Analysis | The eye-popping price of MLB starting pitching keeps going up

For teams that never had much chance at Shohei Ohtani and even for those who did, the defining feature of this baseball offseason has been the frantic and expensive scramble to secure starting pitching.

From the top of the market to the bottom, the prices have been stunning. Yoshinobu Yamamoto, a 25-year-old Japanese right-hander who has yet to throw a pitch in Major League Baseball, received the largest guaranteed deal ever given to a starting pitcher. Frankie Montas, who has never made an all-star team and missed most of the past year and a half with major injury issues, recently secured a one-year deal worth $16 million annually from the Cincinnati Reds. Lucas Giolito, who has shown ace capabilities but struggled in 2023, signed a deal with the Boston Red Sox that will pay him nearly $20 million in 2024.

Former Washington National Erick Fedde, who never quite figured things out in the majors and then left to play in South Korea for his age-30 season, returned from a strong year there to find multiple teams — some of them postseason contenders — pursuing him. Ultimately, the Chicago White Sox gave him $15 million over two years, hoping he can emerge as a reliable back-of-the-rotation starter at what is, in this free agent market, a relatively low price.

The trade market, while largely still evolving, has not yielded many steals, either. Friday afternoon, for example, the San Francisco Giants gave up middle-of-the-order bat Mitch Haniger and an established swingman in Anthony DeSclafani for 2021 American League Cy Young Award winner Robbie Ray. The thing about Ray, however, is that he is not able to pitch until August because of an injury, and his contract includes an opt-out after next season.

While stunning in some ways, the competitive market did not exactly surprise those looking for upgrades. From the moment general managers convened in Scottsdale, Ariz., for their annual meetings a few days after the World Series, they were clear-eyed about the market and the forces pushing prices higher.

An expanded postseason means more teams are “going for it” than ever, as Baltimore Orioles General Manager Mike Elias put it then. Plus, the increased emphasis on high velocity and the need to hurry for the pitch clock combined to send a staggering number of starters to the injured list last year; having five good starters is no longer enough. Betting on an entire rotation to stay healthy these days amounts to negligence, particularly for teams that regularly appear in the postseason and therefore add a month’s worth of high-stress innings to their starters’ arms.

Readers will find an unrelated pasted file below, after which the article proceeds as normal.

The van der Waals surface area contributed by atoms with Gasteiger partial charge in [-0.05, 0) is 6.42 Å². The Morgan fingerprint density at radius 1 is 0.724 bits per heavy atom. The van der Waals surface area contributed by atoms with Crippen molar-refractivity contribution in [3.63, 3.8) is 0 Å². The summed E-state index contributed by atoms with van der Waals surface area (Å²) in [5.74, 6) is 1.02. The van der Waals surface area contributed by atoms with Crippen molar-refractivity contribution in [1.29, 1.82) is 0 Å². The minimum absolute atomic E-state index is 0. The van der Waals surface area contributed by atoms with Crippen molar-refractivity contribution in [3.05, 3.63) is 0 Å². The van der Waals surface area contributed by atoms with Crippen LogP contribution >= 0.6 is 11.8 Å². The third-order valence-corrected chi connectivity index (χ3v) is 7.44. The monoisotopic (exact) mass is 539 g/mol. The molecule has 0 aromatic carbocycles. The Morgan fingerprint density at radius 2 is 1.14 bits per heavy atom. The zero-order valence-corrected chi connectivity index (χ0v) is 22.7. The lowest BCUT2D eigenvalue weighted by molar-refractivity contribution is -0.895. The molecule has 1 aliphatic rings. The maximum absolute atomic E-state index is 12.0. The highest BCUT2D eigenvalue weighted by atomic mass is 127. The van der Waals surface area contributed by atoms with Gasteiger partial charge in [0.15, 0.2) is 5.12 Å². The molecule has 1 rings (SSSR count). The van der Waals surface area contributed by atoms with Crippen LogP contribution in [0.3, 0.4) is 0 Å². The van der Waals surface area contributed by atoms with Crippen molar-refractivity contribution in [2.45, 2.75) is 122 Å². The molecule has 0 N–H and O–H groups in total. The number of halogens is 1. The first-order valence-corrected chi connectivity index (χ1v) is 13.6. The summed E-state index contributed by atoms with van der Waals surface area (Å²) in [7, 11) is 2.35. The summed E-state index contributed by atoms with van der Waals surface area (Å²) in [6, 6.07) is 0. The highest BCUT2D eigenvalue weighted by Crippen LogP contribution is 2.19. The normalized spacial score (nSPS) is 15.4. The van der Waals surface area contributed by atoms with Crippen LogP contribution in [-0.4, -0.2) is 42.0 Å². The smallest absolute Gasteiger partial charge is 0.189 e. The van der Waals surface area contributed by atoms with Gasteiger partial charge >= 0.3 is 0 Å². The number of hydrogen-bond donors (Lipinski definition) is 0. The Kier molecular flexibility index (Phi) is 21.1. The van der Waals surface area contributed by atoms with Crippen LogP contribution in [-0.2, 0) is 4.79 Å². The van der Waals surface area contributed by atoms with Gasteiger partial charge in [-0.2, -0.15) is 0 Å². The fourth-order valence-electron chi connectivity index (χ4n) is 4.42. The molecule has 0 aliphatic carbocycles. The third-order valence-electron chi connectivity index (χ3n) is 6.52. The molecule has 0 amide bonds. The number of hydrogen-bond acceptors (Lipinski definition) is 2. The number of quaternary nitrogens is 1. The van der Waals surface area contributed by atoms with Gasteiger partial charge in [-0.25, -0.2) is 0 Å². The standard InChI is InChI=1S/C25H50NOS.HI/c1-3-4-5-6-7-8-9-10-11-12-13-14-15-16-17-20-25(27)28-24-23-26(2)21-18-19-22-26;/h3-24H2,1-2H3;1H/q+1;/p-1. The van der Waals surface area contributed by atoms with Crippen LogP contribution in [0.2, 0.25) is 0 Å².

The team that stockpiled starting pitching like no other last year, the Texas Rangers, ended up winning the World Series with two of the best starting pitchers of their generation unavailable because of injury. Had the Rangers signed even one fewer starter or traded for one fewer at the deadline, they might have fallen off, too.

Now, with just over a month until pitchers and catchers report to spring training, the market could escalate even further. Blake Snell, the 2023 National League Cy Young winner, could command more than $200 million. Japanese lefty Shota Imanaga, who showed well against MLB stars in the World Baseball Classic last year but was not nearly as decorated in the Japanese major leagues as Yamamoto, could reasonably secure nine figures. Lefty Jordan Montgomery, who emerged as a playoff hero for the Rangers but had never before resembled an ace, could expect the same. Massive pitching contracts have always been huge gambles, rarely yielding full value for their entire extents. But in this year’s market, they are necessities.

Given that, the trade market probably will become an increasingly appealing option to teams hunting starting pitching without the financial wherewithal — perceived or real — to take on such risk. Elias’s Orioles, for example, have yet to address their obvious need for established starting pitching. The Miami Marlins might have young pitchers to spare. The White Sox continue to listen on lefty Dylan Cease, who will be a free agent after the 2025 season, and the Milwaukee Brewers could decide to offload ace Corbin Burnes, who is a free agent after this season.

But with so many teams still needing starters, affordable ones who have yet to hit free agency will command massive prospect costs, if not the surrender of legitimate big league talent. The Atlanta Braves surrendered a major league-ready top prospect in Vaughn Grissom for the oft-injured Chris Sale last week, hoping he will return to form. Getting a younger, healthier, cheaper pitcher such as Cease or anyone on the Marlins’ staff almost certainly will cost as much, if not more.

Plus, almost everyone who needed starting pitching when the offseason began — except, perhaps, the Los Angeles Dodgers — still needs it. The Yankees, Red Sox, Mets, Orioles, Padres, Cubs, Angels, Giants and others could use more help.

The Seattle Mariners, who have a cache of young starters, seem unlikely to trade them now after their head of baseball operations, Jerry Dipoto, indicated Friday that the reason the Mariners traded Ray was that they didn’t think pulling from those young arms was worth it. The Brewers, who do not seem determined to deal Burnes, can hold out for whatever price they want before making that decision. The options are dwindling, but the number of suitors is not, meaning the most competitive starting pitching market in recent years is not likely to become much friendlier.

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